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H-B Designs News Blog

Memory Lane No.3

23 March 2011

girl cycle chic

Gadgets & Bikes!
Being proud of your two, three or four-wheel transport is not an exclusively grown up thing. My first mode of transport was a pale green painted tricycle. It was 1941, and I was vaguely aware that a war was on. However, apart from the seriousness of world events, my early childhood world was centred on my trike. Uncle Bert’s Cycle & Electrical Shop in the village had all sorts of gadgets you could fix to your machine. So it seemed only natural that a jingling bell –you made it more resonant by slightly loosening the top of it. A hooter which made a high pitched squeak when you squeezed the rubber bulb attached to the narrow end of the metal horn. The Union Jack pennant, all very patriotic (although to me it was just a flag to fly on my handlebars) and an AA badge. I can’t really recall how I came by it, but it looked pretty impressive all the same. The ‘clicker’ made from a cigarette packet fixed to the front forks, which made a great whizzing noise as you sped down the road. This may sound all rather trivial compared to our 21st century ultra technically minded gadget owners, but I like to think we were an inventive lot too!
Many fortunate cyclists from the late forties onwards, customised, adorned, painted and turned an ordinary pushbike into more than just a means of transport; it became a symbol and source of pride to its owner. The oily rags, chrome polish – usually Silvo- were essential cleaning materials for keeping your metal steed in sparkling condition. For those old enough to recall this mid twentieth century period, car and motorbike owners up and down the land could be seen every weekend washing, cleaning and polishing the car/motorbike. It was an accepted ritual through the fifties and sixties.
As new and novel gadgets for the bike came on the market ( headlamp dynamo, milometer, speedometer, windshield, front and rear lights, hockey stick/tennis racket clip, front and rear mounted panniers) it did not take long before many bike owners had some if not all of these additional items fixed to the bike frame.
Biking is such a fun thing to do. It is very pleasing to see so many children, properly equipped with sensible cycling gear, riding to school, the park or recreational ground. Such carefree happy days are so important in every child’s growing up years. The humble bicycle has been for many years, and hopefully will continue to be, a relatively cheap, enjoyable family sharing activity especially at weekends. And yes, an opportunity for Henry and Martha to excitedly show off their new bike gadgets from Father Christmas!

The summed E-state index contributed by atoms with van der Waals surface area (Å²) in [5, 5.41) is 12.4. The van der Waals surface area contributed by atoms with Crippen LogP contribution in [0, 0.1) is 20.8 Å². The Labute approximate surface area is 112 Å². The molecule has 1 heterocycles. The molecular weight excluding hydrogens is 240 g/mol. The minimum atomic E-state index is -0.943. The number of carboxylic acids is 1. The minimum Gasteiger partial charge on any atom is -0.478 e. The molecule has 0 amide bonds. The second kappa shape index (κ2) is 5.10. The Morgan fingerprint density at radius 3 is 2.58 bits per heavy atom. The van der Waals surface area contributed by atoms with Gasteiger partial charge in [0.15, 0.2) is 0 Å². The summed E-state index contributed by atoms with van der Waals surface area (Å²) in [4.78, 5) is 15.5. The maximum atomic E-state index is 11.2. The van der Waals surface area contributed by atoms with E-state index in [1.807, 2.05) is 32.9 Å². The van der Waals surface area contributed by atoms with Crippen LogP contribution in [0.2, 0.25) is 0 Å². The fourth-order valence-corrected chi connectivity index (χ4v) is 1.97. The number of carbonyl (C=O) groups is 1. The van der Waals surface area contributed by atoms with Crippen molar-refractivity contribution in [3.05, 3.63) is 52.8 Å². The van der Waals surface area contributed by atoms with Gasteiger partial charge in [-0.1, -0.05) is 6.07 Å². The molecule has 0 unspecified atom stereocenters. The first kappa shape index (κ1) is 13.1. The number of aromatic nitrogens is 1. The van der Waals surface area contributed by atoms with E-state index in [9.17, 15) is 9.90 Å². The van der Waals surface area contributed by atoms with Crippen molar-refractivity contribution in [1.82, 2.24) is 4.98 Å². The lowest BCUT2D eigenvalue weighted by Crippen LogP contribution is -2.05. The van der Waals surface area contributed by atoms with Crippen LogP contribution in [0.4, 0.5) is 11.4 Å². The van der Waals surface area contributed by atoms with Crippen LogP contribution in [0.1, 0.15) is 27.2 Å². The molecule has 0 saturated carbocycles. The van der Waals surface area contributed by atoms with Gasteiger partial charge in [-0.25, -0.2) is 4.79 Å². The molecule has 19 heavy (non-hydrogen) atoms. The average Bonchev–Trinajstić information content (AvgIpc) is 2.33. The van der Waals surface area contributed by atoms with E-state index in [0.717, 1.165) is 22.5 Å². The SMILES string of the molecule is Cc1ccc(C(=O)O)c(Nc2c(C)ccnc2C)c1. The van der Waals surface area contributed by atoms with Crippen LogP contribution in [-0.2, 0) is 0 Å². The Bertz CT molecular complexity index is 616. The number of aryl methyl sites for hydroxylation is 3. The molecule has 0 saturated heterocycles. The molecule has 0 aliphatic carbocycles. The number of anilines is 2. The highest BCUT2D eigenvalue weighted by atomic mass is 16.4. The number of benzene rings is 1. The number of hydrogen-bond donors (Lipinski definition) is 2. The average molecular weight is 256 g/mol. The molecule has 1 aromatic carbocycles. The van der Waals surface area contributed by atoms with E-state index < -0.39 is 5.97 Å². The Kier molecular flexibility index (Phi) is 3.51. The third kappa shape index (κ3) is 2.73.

Bike Father February 2011

 

Gadgets & Bikes!

Being proud of your two, three or four-wheel transport is not an exclusively grown up thing. My first mode of transport was a pale green painted tricycle. It was 1941, and I was vaguely aware that a war was on. However, apart from the seriousness of world events, my early childhood world was centred on my trike. Uncle Bert’s Cycle & Electrical Shop in the village had all sorts of gadgets you could fix to your machine. So it seemed only natural that a jingling bell –you made it more resonant by slightly loosening the top of it. A hooter which made a high pitched squeak when you squeezed the rubber bulb attached to the narrow end of the metal horn. The Union Jack pennant, all very patriotic (although to me it was just a flag to fly on my handlebars) and an AA badge. I can’t really recall how I came by it, but it looked pretty impressive all the same. The ‘clicker’ made from a cigarette packet fixed to the front forks, which made a great whizzing noise as you sped down the road. This may sound all rather trivial compared to our 21st century ultra technically minded gadget owners, but I like to think we were an inventive lot too!

Many fortunate cyclists from the late forties onwards, customised, adorned, painted and turned an ordinary pushbike into more than just a means of transport; it became a symbol and source of pride to its owner. The oily rags, chrome polish – usually Silvo- were essential cleaning materials for keeping your metal steed in sparkling condition. For those old enough to recall this mid twentieth century period, car and motorbike owners up and down the land could be seen every weekend washing, cleaning and polishing the car/motorbike. It was an accepted ritual through the fifties and sixties.

As new and novel gadgets for the bike came on the market ( headlamp dynamo, milometer, speedometer, windshield, front and rear lights, hockey stick/tennis racket clip, front and rear mounted panniers) it did not take long before many bike owners had some if not all of these additional items fixed to the bike frame.

Biking is such a fun thing to do. It is very pleasing to see so many children, properly equipped with sensible cycling gear, riding to school, the park or recreational ground. Such carefree happy days are so important in every child’s growing up years. The humble bicycle has been for many years, and hopefully will continue to be, a relatively cheap, enjoyable family sharing activity especially at weekends. And yes, an opportunity for all the Henrys and Marthas to excitedly show off their new bike gadgets and apparal to the world!

The Bike Father

 

 

Author: H-B Designs